2000 Jordan Institute
Vol. 2, No.
Drawing a Portrait of Chronic Neglect
As she always did, Christine went over what she had learned during this initial visit. There had been clear signs of neglect in this family, and definite areas where she was sure she could help the family improve--if they were motivated to change.
Christine recalled some of the other neglecting families with which she had worked. Sometimes she was able to help them address the conditions that lead to the neglect in a short period of time. Then there were the other families, the ones she and her agency had been working with for years now. She wondered, "Are these two types of families fundamentally different?"
In 1993 Kristine Nelson, Edward Saunders, and Miriam Landsman attempted to determine whether chronically neglecting families differ from those involved in shorter-term neglect. In their study, Nelson and her colleagues examined three types of families who had been referred to a metropolitan county child protection agency because of child neglect. Family types included those referred for neglect which had been known to the agency less than three years, those referred for neglect which had been involved with the agency for more than three years, and those referred for neglect that was not substantiated.
Nelson and her colleagues found the families in their study differed significantly in the areas of demographic information, financial and housing status, psychological distress, and the quality of family relationships.
In general, chronically neglectful families had far fewer resources. When it came to demographics, they tended to have larger families--more children--and their children tended to be older. Chronically neglectful mothers had less education and employment experience, and they were more likely to suffer from poverty.
When they compared information, the authors discovered that referrals on newly neglectful families centered on their inability to manage a recent crisis effectively. Social workers identified many more serious problems for chronically neglectful families in their referrals, particularly as they related to family and environmental problems (e.g., parent-child conflict, inadequate housing).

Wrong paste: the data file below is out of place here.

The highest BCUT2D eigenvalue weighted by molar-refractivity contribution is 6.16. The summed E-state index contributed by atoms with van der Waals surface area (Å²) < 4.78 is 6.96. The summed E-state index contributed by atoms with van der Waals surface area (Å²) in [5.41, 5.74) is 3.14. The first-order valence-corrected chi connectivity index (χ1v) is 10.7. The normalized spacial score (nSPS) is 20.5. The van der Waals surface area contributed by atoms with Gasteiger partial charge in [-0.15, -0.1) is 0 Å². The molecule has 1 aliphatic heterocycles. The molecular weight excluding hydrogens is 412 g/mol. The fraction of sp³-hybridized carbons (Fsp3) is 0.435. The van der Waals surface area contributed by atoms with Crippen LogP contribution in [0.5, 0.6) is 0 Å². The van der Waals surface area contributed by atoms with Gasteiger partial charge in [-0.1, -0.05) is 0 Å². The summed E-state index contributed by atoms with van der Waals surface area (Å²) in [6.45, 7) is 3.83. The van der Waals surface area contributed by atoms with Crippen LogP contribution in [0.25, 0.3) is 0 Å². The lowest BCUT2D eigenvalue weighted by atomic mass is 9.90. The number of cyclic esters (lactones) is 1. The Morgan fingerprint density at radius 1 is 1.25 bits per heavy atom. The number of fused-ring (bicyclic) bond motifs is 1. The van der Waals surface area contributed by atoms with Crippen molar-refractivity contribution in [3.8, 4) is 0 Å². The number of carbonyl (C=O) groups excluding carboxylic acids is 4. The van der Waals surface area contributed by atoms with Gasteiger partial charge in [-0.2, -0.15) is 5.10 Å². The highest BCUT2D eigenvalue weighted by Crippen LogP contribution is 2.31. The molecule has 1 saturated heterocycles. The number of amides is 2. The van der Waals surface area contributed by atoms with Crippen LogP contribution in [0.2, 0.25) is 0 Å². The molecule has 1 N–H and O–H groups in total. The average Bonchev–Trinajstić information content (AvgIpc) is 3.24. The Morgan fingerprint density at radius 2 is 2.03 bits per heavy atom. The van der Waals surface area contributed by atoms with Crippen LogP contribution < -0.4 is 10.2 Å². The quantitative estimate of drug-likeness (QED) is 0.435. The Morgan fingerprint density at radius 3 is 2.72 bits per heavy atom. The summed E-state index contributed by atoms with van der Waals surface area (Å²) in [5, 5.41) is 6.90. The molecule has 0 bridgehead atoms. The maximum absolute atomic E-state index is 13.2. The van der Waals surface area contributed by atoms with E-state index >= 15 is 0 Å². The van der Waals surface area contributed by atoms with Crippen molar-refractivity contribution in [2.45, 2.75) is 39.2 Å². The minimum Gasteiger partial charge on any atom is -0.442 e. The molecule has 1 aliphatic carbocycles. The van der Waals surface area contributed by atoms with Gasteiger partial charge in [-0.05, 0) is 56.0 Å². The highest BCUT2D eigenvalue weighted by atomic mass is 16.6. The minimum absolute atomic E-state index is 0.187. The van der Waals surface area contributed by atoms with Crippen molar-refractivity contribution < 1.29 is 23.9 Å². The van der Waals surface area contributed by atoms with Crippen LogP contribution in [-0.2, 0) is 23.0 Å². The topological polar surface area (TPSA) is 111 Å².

In terms of financial and housing status, all families in this study were found to be considerably poorer than the average families in their neighborhoods. In addition, newly neglectful families were more likely to report problems with drugs and feelings of social isolation.
When it came to psychological distress, mothers of chronically neglectful families reported more physical health problems than newly neglectful or nonneglectful families. These mothers had a history of chronic mental illness and depression. On the other hand, mothers in the newly neglectful group reported more confused thinking, loneliness, and feelings of dread than mothers from the other groups.
The final area of comparison was on the interactions both inside and outside the family. The authors found that chronically neglectful mothers had more inappropriate expectations of their children and lacked knowledge about parenting and child development.
The difficulty in intervening effectively in chronic neglect cases is that, in many instances, causes have more to do with environmental factors outside of the social worker's and family's control. Nonetheless, there are steps you can take to address the factors contributing to the neglect. The following are based on suggestions found in Kristine Nelson and Miriam Landsman's "Child Neglect" (1995).
Nelson, K., & Landsman, M. J. (1995). Child neglect. In B. K. Williams (Ed.) Family-Centered Services: A Handbook for Practitioners (pp. 184-200). Iowa City: National Resource Center for Family-Centered Practice.
Nelson, K., Saunders, E., & Landsman, M. (1993). Chronic child neglect in perspective. Social Work, 38(6), 661-671.
© 1997 Jordan Institute for Families